MOHAN GURUSWAMY | 18 MARCH, 2018
Harish Khare Forced Out Again: Exit Casts Shadow Over The Tribune’s Independence
Tribune Trust headed by JK Governor NN Vora
Harish Khare took over as the Editor-in-Chief of the Tribune published from Chandigarh in 2015. The Tribune caters mostly to a readership concentrated in Punjab and the thousands of retired retired military officers are at the core of its readership. Its policies are muscularly nationalist and very independent. Whether under Prem Bhatia or HK Dua and the others, the newspaper stood steadfast to its founding ideals and truly reflects the ethos of Punjab. The Punjabi elite reads it religiously, and The Tribune is to them what The Hindu is to the TamBrams, and The Deccan Chronicle is to the Hyderabadis.
In an era where the media is almost entirely owned by business houses and squabbling owners, The Tribune stood out as a truly independent beacon of journalistic integrity and independence. Its policies did not change with regimes, owners and founder family factions. Its moral valence gave the Editor of The Tribune a clout in the corridors of power and influence opinion well beyond its readership. At its very core Delhi is still very much a Punjabi town. There was a time when all its MP's except LK Advani (a refugee from Sindh) were Punjabi's. We used to joke that Manmohan Singh took his cues only from two institutions. One was Ten Janpath, home of the Congress dowager, and the other was The Tribune.
Like the Congress Party and even The Hindu, the The Tribune had its origins in an earlier period when India was still trying to understand what it was and what should be its destiny. It symbolised the first awakenings of nationalism. The Tribune, now published from Chandigarh, started publication on February 2, 1881, in Lahore (now in Pakistan). It was started by Sardar Dyal Singh Majithia, a public-spirited philanthropist, and is run by a trust comprising five eminent persons as trustees.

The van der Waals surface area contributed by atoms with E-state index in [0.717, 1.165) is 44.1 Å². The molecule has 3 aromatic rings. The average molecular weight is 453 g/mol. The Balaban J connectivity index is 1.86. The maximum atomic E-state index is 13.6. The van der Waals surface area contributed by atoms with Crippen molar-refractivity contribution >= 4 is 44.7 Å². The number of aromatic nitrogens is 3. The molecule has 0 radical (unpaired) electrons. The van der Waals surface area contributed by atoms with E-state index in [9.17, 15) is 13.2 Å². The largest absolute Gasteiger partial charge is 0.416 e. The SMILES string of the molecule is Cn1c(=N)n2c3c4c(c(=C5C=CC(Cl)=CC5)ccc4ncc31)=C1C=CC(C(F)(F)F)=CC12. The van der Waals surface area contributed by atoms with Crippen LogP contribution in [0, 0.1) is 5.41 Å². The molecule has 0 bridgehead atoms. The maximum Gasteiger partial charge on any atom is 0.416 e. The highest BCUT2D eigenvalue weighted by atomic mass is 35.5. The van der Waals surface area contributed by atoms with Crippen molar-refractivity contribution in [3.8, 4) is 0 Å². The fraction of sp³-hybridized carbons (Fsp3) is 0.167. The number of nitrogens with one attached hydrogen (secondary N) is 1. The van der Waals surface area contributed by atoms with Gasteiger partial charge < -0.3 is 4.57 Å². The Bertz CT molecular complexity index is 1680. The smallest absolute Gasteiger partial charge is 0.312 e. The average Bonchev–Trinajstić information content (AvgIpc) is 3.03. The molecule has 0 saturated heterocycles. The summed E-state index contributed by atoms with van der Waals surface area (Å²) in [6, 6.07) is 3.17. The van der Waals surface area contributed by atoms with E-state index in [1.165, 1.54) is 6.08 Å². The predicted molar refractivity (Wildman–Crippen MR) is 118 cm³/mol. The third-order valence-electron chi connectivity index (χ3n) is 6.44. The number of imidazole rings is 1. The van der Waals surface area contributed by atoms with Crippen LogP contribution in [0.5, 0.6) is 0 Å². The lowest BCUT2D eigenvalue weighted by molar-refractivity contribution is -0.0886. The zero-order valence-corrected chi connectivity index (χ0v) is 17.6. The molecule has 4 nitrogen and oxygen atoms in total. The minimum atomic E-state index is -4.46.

The Tribune, claims to be the largest selling daily in North India, that "publishes news and views without any bias or prejudice of any kind. Restraint and moderation, rather than agitational language and partisanship, are the hallmarks of the paper. It is an independent newspaper in the real sense of the term." True enough. At a time when the Modi regime has most of the media in its pocket by hook or crook, and given the natural inclinations of the owners (remember LK Advani's famous comment post the Emergency about the media quite willing to crawl when only asked to walk),the Tribune stood out like a sore thumb. Harish Khare made sure it was more so. The Tribune has two sister publications, Punjabi Tribune (in Punjabi) and Dainik Tribune (in Hindi).
Incidentally Khare is a good friend of mine and I have always admired him for his integrity, forthrightness, analytic abilities and, simple and powerful prose. He is a genuine article. He was pushed out of the Man Mohan Singh PMO because the Sonia Gandhi coterie found him more keen on protecting the institution of PM than in glorifying the dynasty. In the end MMS, true to form, just left him twisting in the wind.